Some recommendations from the last few month’s reading – wonderful books all:
I stumbled across A Woman in Berlin in the history section of the beautiful Scarthin Books in Derbyshire – one of those oh this looks interesting moments that reminds you to browse bookstores more. The diaries of a German woman – a journalist in her pre-war career – during the final phases of WWII, it chronicles the Russian invasion and sacking of the city of Berlin. It’s a rare first-hand record of the civilian experience of defeat, and the history of its publication is equally fascinating – the first German-language edition in 1960 received such negative reactions that the text was withdrawn, and it was only in 2003, following the anonymous author’s death in 2001, that it saw print again. With its subject matter of rape and sexual collaboration for survival, this is not the easiest read, but what stays with me is the voice of the narrator; the resilience, the dry humour and lack of self-pity, the will to survive. I was especially struck by the author’s reflections on the returning soldiers. The myth of man, she says, has crumbled – ‘That has transformed us, emboldened us. Among the many defeats at the end of this war is the defeat of the male sex’ – an observation which sadly was not to be proven in the post-war era, but makes this even more of a relevant read today.
A Japanese schoolgirl writes a diary which in the aftermath of a tsunami washes up on a remote coastline in Canada in a Hello Kitty lunchbox. I loved the premise of this. Nao’s diaries are instantly engaging (so much so that I missed her initially during Ruth’s chapters); inspiring and heartbreaking all at once. As Ruth becomes immersed in Nao’s diary, the novel expands to reveal the fascinating histories of Nao’s family, including her ‘anarchist-feminist-novelist-turned-Buddhist-nun’ great-grandmother Jiko, her kamikaze pilot grandfather Haruki #1, and her post-Dot Com Bubble computer programmer father Haruki #2. Exploring the dynamics of power and bullying, Ozeki examines what it really means to be a hero.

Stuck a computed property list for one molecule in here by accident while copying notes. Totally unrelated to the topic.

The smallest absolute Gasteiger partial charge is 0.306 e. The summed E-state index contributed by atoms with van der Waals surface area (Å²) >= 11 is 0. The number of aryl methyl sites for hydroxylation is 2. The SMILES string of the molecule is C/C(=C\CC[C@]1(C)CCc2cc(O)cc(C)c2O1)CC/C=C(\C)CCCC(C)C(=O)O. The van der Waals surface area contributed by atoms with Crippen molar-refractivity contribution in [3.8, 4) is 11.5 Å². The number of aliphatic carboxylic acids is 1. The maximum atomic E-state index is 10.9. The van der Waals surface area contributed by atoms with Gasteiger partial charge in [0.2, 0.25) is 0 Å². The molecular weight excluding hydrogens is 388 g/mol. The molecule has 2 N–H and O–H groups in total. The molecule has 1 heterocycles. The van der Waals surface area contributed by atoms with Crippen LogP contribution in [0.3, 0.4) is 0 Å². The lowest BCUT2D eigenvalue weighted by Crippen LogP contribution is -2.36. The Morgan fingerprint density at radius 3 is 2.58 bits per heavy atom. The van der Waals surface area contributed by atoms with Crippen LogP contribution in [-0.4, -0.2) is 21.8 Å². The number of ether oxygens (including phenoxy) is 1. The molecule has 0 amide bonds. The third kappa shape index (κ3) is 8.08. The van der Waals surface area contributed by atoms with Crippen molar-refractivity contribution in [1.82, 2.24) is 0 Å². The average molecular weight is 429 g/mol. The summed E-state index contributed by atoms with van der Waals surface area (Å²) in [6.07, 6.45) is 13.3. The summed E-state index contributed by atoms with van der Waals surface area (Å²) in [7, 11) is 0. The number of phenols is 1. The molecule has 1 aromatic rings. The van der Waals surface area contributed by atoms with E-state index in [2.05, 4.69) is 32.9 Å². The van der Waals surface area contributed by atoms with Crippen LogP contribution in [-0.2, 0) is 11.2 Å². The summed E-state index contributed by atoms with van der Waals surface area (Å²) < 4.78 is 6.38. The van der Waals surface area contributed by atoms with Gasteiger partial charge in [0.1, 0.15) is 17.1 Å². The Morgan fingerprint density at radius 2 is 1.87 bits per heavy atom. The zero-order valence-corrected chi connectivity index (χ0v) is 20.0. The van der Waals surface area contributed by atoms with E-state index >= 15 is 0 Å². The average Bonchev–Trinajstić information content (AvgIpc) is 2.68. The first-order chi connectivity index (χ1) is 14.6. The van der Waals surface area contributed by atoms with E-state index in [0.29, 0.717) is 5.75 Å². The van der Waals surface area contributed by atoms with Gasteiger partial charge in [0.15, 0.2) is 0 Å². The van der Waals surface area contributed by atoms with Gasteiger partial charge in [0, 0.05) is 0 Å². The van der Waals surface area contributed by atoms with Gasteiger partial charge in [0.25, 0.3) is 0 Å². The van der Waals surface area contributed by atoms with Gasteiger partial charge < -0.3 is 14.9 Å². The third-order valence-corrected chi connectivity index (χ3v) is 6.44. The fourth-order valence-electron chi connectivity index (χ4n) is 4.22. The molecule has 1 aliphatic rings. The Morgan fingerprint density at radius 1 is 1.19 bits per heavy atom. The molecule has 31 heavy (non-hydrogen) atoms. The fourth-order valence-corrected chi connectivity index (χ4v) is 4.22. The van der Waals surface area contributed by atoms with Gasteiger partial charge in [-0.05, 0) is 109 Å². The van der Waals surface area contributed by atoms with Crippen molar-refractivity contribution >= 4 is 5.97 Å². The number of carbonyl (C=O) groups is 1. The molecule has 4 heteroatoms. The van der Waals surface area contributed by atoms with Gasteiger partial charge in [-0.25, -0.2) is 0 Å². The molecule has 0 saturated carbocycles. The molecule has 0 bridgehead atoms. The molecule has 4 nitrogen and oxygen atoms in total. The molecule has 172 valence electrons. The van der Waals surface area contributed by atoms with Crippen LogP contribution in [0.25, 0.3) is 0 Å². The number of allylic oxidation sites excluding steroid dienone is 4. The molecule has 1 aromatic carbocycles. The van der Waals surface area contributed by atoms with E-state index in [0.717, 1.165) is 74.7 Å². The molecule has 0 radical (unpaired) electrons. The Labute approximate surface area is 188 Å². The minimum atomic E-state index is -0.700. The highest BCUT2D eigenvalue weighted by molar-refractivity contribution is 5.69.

I was blown away by Forna’s memoir, The Devil That Danced on the Water, and her novel The Memory of Love. The Hired Man is outwardly a quieter novel, but one that creeps up on you with increasing power. Protagonist Duro creates a slow-burn narration, flitting between a seemingly peaceful present, and the darker memories of the past, as the secrets of a Croatian town in the aftermath of civil war are gradually uncovered.
The First Fifteen Lives of Harry August has an outwardly simple premise: narrator Harry lives, and dies, and lives his life over and over again, each time retaining the memories of his previous lives. The way it is told is gorgeously intricate. I loved the circular narrative, the employment of form to echo theme, as the book moves back and forth through Harry’s lives, with some playful and at times truly dark historical visitations. The relationship between Harry and his one-time student Vincent is fascinating; as are the philosophical debates eschewing from that relationship. This is a great read from start to finish.
Two journeys are at the heart of The Girl in the Road – Meena, fleeing from India across the Trail, an energy-harvesting floating bridge which crosses the Arabian Sea. And Mariama, a young girl crossing from West Africa to Ethiopia, bewitched by fellow traveller Yemaya, who she worships as a goddess. There were so many things I loved about this – the wonderfully-rendered near future setting; the way the two characters’ journeys intertwine through stories and mythology; the fierce, at times savage voice combined with a gorgeous use of language. I also liked the way it touched on issues such as race, class, sexuality and mental health, whilst not foregrounding any of these; the narrative always comes first.
Kapoor’s A Bad Character explores a very different Indian setting. Sometimes after reading something particularly epic it’s a joy to really focus down, and Kapoor’s novel is exactly that: a distillation of a relationship. Poetic, evocative, burning with suppressed desire and sexuality, it’s told in a series of staccato vignettes by a young woman in Delhi whose name we never learn.
If you read one thing this year, read this. Macdonald’s deeply empathetic memoir encompasses two narratives: it’s the story of how she trained a goshawk in the aftermath of her father’s death, and the story of the troubled writer T.H. White. It’s a book about nature and a book about struggling with grief. By turns exquisitely poetic and unflinchingly raw, Macdonald explores what it means to be wild and what it means to be human, and the at times perilously precarious bridge between the two.